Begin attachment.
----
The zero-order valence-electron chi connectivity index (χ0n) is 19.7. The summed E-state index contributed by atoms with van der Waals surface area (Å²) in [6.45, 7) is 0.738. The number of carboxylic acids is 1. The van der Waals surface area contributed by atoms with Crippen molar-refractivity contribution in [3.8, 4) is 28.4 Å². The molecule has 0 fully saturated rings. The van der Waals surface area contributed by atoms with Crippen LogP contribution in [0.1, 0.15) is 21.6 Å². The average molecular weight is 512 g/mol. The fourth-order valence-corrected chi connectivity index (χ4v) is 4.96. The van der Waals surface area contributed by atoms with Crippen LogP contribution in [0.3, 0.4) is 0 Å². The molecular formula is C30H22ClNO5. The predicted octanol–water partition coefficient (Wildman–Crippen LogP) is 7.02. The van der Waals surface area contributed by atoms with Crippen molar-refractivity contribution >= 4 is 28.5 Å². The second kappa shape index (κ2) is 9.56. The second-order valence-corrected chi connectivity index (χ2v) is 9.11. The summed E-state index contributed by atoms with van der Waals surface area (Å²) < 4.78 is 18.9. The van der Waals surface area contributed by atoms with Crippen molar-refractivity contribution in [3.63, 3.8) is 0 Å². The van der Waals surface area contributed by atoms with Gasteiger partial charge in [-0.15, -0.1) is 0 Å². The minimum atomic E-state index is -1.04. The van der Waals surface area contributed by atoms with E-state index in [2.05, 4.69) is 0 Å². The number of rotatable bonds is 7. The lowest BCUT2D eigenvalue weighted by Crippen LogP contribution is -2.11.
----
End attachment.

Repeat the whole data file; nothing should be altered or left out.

The zero-order valence-electron chi connectivity index (χ0n) is 19.7. The summed E-state index contributed by atoms with van der Waals surface area (Å²) in [6.45, 7) is 0.738. The number of carboxylic acids is 1. The van der Waals surface area contributed by atoms with Crippen molar-refractivity contribution in [3.8, 4) is 28.4 Å². The molecule has 0 fully saturated rings. The van der Waals surface area contributed by atoms with Crippen LogP contribution in [0.1, 0.15) is 21.6 Å². The average molecular weight is 512 g/mol. The fourth-order valence-corrected chi connectivity index (χ4v) is 4.96. The van der Waals surface area contributed by atoms with Crippen LogP contribution in [0.3, 0.4) is 0 Å². The molecular formula is C30H22ClNO5. The predicted octanol–water partition coefficient (Wildman–Crippen LogP) is 7.02. The van der Waals surface area contributed by atoms with Crippen molar-refractivity contribution >= 4 is 28.5 Å². The second kappa shape index (κ2) is 9.56. The second-order valence-corrected chi connectivity index (χ2v) is 9.11. The summed E-state index contributed by atoms with van der Waals surface area (Å²) < 4.78 is 18.9. The van der Waals surface area contributed by atoms with Crippen molar-refractivity contribution in [3.63, 3.8) is 0 Å². The van der Waals surface area contributed by atoms with Gasteiger partial charge in [-0.15, -0.1) is 0 Å². The minimum atomic E-state index is -1.04. The van der Waals surface area contributed by atoms with E-state index in [2.05, 4.69) is 0 Å². The number of rotatable bonds is 7. The lowest BCUT2D eigenvalue weighted by Crippen LogP contribution is -2.11.